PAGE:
1996 1997 % increase INSTITUTIONAL RATES Print Only $1150 $1400 17% Online Only $ 200 $1100 475% Print/Online $1350 $2500 85%The increase in the print version at 17% seems a bit high, but then JBC is a prolific journal. The 475% increase for the electronic version appears astronomical, but the 1996 pricing was basically an "introductory offer." It will be important to watch pricing for 1998. However, regardless of how one justifies the figures, this is still an 85% increase in one year! At UCLA, we have 2 print subscriptions (in two separate libraries) and one electronic subscription. In 1996, the print subscriptions had over 2,500 circulation and inhouse uses. We do not feel we can cancel our print subscriptions, but we also want the electronic version, as faculty love it! (I think in time the use of the print copies will diminish, and more individuals will be optimally electronically connected, so we will be able eventually to cancel one or both print copies. However, for the near term, we will continue to subscribe to print and electronic versions since we still have a substantial number of faculty and students who do not have any easy access to high end microcomputers and printers and the internet.
If any of you have looked at the JBC website announcing the 1997 subscription prices (http://www-jbc.stanford.edu/jbc/home/sub/cost.shtml#1997), you see that ASBMB bases the print subscription increase "entirely (on) increased cost of producing the Journal." The institutional online cost is touted as quite a bargain for a "site license" and for the added values of search capabilities, links to MEDLINE and other data sources. Finally ASBMB urges institutions to drop their print copies when possible in favor of the electronic version.
ASBMB also states they are committed to providing an archive product. No details are given on how this will be done.
I contacted ASBMB to see if they would offer any price break since UCLA will continue to subscribe to both print subscriptions plus the online subscription. The answer was NO.
1. Archiving - who should archive?
* Individual Libraries: for articles which are older than a specified number of years. What are the workload and legal implications of being the archiver -- interlibrary loans, copyright compliance, etc.? Will publishers be willing to partner with certain libraries to do this? And would they be willing to offer the annual subscription(s) at a reduced rate in order to advertise archiving with library X.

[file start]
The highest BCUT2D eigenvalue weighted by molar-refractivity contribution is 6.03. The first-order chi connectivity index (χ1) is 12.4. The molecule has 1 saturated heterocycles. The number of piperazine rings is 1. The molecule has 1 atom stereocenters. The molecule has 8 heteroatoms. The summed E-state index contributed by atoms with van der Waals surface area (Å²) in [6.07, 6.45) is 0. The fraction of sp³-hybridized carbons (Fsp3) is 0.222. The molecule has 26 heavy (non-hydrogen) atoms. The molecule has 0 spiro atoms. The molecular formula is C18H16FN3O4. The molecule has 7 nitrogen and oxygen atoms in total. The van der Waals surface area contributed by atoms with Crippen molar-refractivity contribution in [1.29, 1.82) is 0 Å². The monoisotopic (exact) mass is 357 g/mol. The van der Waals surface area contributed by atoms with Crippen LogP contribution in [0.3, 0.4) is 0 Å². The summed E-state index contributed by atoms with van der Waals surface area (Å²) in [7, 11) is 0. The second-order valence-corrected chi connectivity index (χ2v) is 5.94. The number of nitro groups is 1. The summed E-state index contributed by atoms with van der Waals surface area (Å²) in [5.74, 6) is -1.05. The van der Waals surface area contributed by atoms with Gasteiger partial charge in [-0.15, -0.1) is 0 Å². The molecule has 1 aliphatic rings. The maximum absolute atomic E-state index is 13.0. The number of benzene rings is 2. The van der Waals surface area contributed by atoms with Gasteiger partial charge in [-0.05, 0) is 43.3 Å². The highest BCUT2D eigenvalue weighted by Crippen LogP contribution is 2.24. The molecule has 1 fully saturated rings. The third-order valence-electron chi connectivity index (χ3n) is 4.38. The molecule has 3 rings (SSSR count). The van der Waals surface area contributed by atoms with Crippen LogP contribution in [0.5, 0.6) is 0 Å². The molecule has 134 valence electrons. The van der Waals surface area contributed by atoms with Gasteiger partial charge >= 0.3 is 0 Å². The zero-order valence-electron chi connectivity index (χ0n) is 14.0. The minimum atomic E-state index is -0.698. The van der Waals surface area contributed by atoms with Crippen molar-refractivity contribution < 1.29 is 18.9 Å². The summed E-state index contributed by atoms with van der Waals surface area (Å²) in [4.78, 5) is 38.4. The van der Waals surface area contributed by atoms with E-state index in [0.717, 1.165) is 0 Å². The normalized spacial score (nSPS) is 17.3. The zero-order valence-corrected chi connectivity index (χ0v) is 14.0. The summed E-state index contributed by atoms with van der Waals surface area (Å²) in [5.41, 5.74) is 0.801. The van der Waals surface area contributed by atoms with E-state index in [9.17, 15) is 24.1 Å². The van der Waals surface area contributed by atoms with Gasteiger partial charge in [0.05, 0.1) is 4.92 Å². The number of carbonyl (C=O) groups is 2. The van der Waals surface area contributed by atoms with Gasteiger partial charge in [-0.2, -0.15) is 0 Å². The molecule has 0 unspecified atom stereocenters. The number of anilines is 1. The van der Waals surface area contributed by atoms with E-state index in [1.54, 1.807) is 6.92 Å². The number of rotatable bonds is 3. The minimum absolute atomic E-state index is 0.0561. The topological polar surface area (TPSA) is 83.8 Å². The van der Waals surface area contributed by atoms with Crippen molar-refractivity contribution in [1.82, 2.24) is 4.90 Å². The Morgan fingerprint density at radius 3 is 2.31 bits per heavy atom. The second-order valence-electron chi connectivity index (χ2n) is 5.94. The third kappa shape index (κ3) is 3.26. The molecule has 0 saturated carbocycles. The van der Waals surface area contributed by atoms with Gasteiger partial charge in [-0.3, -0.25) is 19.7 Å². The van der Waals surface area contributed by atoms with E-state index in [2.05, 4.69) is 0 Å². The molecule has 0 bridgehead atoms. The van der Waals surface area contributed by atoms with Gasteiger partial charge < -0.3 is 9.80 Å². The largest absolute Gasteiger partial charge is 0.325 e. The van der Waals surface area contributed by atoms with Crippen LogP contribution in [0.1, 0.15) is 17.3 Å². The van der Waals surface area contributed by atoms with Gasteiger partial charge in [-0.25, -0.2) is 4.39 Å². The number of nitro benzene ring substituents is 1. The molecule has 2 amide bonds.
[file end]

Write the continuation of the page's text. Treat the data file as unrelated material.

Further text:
* National Libraries: again, the same set of workload and legal implications. Would publishers be more willing to cooperate with a national library?
* Commercial, 3rd Party Vendors (e.g., OCLC or journal vendors such as Blackwell, EBSCO, etc): would publishers contract with vendors for archiving as they have contracted with them for subscriptions?
* Publishers: will electronic formats provide a more economical method of archiving than print formats and therefore, would publishers now be willing to archive? (Keep in mind these are the same companies that tell you 2 months after a missed issue that it is out of print!)
* Copyright Clearance Center: is this another responsibility we would recommend for the CCC? Would publishers be more comfortable contracting with the CCC? Would this necessarily be in the best interests of librarians and libraries?
Regardless of who becomes the archiver, how will articles from archival issues be priced?
2. Cost Factors.
* what expenses are incurred by electronic versions of journals which are not incurred by print, and vice versa?
* what percentage of the print version is appropriate for the electronic version? JBC is pricing their electronic version at 85% of the print. The UC Guidelines for Electronic Resource Licensing suggests 80% as the ratio of electronic to print. Some preprint publishers are arguing that it can be done for about 30%.
* should user subscriptions subsidize costs of publishers switching to electronic formats from print in addition to actual costs for producing an issue?
* what is an acceptable profit margin for print subscriptions? for electronic subscriptions? Should this profit margin continue when specific titles are being cancelled by many libraries?
3. Dual Subscriptions (print and electronic).
* in the near term, institutions which do not have moderately high computing capabilities but are moving towards improved computing by upgrading microcomputers, internet connections, printers capable of accessing image intensive files, are at a disadvantage and must subscribe to print in order not to disenfranchise researchers without such equipment. But we must also subscribe to the electronic version for those faculty and graduate students who have high end equipment and need the versatility of the electronic version.
I would be interested in hearing what other institutions plan to do with their JBC subscription and what your thoughts are in general regarding archiving, pricing of electronic journals, and dual print and electronic subscriptions.